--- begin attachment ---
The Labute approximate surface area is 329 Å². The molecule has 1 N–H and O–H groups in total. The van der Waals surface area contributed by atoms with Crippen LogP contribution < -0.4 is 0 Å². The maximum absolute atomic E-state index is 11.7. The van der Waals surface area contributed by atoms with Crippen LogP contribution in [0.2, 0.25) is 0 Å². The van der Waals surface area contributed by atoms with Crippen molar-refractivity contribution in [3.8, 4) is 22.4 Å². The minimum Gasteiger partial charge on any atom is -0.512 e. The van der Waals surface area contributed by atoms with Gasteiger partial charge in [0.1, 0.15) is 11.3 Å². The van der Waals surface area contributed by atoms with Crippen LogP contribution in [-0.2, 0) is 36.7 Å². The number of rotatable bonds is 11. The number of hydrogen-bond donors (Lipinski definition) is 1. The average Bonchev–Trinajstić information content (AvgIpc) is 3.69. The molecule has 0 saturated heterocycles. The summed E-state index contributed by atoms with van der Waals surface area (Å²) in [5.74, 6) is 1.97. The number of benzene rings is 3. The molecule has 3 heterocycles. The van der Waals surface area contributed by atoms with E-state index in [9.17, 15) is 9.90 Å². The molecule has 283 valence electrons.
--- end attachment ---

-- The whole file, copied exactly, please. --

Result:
The Labute approximate surface area is 329 Å². The molecule has 1 N–H and O–H groups in total. The van der Waals surface area contributed by atoms with Crippen LogP contribution < -0.4 is 0 Å². The maximum absolute atomic E-state index is 11.7. The van der Waals surface area contributed by atoms with Crippen LogP contribution in [0.2, 0.25) is 0 Å². The van der Waals surface area contributed by atoms with Crippen molar-refractivity contribution in [3.8, 4) is 22.4 Å². The minimum Gasteiger partial charge on any atom is -0.512 e. The van der Waals surface area contributed by atoms with Gasteiger partial charge in [0.1, 0.15) is 11.3 Å². The van der Waals surface area contributed by atoms with Crippen LogP contribution in [-0.2, 0) is 36.7 Å². The number of rotatable bonds is 11. The number of hydrogen-bond donors (Lipinski definition) is 1. The average Bonchev–Trinajstić information content (AvgIpc) is 3.69. The molecule has 0 saturated heterocycles. The summed E-state index contributed by atoms with van der Waals surface area (Å²) in [5.74, 6) is 1.97. The number of benzene rings is 3. The molecule has 3 heterocycles. The van der Waals surface area contributed by atoms with E-state index in [9.17, 15) is 9.90 Å². The molecule has 283 valence electrons.